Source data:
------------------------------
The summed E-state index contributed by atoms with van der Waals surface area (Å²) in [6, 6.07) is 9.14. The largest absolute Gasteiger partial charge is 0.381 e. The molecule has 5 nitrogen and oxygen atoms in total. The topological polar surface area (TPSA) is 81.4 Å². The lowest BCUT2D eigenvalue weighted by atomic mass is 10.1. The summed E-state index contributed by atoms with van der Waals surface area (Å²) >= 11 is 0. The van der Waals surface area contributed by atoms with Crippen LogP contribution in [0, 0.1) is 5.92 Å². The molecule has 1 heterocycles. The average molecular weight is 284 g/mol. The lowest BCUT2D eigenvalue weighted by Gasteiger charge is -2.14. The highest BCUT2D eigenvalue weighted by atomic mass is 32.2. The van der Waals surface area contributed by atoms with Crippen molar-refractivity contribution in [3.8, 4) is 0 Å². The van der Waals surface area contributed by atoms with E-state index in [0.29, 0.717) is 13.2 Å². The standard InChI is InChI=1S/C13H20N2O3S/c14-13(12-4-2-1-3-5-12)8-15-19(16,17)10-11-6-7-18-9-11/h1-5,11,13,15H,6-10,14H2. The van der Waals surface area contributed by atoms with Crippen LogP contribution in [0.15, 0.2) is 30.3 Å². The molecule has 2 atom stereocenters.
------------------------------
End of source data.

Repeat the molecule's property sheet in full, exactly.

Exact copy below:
The summed E-state index contributed by atoms with van der Waals surface area (Å²) in [6, 6.07) is 9.14. The largest absolute Gasteiger partial charge is 0.381 e. The molecule has 5 nitrogen and oxygen atoms in total. The topological polar surface area (TPSA) is 81.4 Å². The lowest BCUT2D eigenvalue weighted by atomic mass is 10.1. The summed E-state index contributed by atoms with van der Waals surface area (Å²) >= 11 is 0. The van der Waals surface area contributed by atoms with Crippen LogP contribution in [0, 0.1) is 5.92 Å². The molecule has 1 heterocycles. The average molecular weight is 284 g/mol. The lowest BCUT2D eigenvalue weighted by Gasteiger charge is -2.14. The highest BCUT2D eigenvalue weighted by atomic mass is 32.2. The van der Waals surface area contributed by atoms with Crippen molar-refractivity contribution in [3.8, 4) is 0 Å². The van der Waals surface area contributed by atoms with E-state index in [0.29, 0.717) is 13.2 Å². The standard InChI is InChI=1S/C13H20N2O3S/c14-13(12-4-2-1-3-5-12)8-15-19(16,17)10-11-6-7-18-9-11/h1-5,11,13,15H,6-10,14H2. The van der Waals surface area contributed by atoms with Crippen LogP contribution in [0.15, 0.2) is 30.3 Å². The molecule has 2 atom stereocenters.